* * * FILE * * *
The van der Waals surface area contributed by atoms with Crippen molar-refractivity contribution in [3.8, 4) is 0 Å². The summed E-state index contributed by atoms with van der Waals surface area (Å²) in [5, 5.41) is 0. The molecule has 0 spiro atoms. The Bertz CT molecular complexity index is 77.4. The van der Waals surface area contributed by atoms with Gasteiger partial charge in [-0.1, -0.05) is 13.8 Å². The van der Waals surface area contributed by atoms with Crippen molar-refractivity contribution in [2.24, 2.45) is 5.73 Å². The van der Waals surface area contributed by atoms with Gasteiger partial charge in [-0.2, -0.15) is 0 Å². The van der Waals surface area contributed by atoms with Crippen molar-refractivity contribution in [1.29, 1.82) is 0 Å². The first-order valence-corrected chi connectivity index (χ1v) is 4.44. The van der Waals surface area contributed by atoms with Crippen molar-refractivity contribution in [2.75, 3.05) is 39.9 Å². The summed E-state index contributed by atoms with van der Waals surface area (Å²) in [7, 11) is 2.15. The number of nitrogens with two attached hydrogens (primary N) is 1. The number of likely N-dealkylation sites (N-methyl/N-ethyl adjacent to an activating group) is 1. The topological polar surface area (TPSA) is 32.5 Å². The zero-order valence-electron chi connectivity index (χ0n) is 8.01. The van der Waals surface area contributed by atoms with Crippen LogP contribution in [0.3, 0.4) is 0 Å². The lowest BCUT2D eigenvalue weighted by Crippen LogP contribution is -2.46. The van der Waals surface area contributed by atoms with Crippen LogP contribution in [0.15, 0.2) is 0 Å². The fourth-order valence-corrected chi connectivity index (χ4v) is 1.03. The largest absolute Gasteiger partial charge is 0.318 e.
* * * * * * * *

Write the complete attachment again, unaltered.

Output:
The van der Waals surface area contributed by atoms with Crippen molar-refractivity contribution in [3.8, 4) is 0 Å². The summed E-state index contributed by atoms with van der Waals surface area (Å²) in [5, 5.41) is 0. The molecule has 0 spiro atoms. The Bertz CT molecular complexity index is 77.4. The van der Waals surface area contributed by atoms with Gasteiger partial charge in [-0.1, -0.05) is 13.8 Å². The van der Waals surface area contributed by atoms with Crippen molar-refractivity contribution in [2.24, 2.45) is 5.73 Å². The van der Waals surface area contributed by atoms with Gasteiger partial charge in [-0.2, -0.15) is 0 Å². The van der Waals surface area contributed by atoms with Crippen molar-refractivity contribution in [1.29, 1.82) is 0 Å². The first-order valence-corrected chi connectivity index (χ1v) is 4.44. The van der Waals surface area contributed by atoms with Crippen molar-refractivity contribution in [2.75, 3.05) is 39.9 Å². The summed E-state index contributed by atoms with van der Waals surface area (Å²) in [7, 11) is 2.15. The number of nitrogens with two attached hydrogens (primary N) is 1. The number of likely N-dealkylation sites (N-methyl/N-ethyl adjacent to an activating group) is 1. The topological polar surface area (TPSA) is 32.5 Å². The zero-order valence-electron chi connectivity index (χ0n) is 8.01. The van der Waals surface area contributed by atoms with Crippen LogP contribution in [0.3, 0.4) is 0 Å². The lowest BCUT2D eigenvalue weighted by Crippen LogP contribution is -2.46. The van der Waals surface area contributed by atoms with Crippen LogP contribution in [0.15, 0.2) is 0 Å². The fourth-order valence-corrected chi connectivity index (χ4v) is 1.03. The largest absolute Gasteiger partial charge is 0.318 e.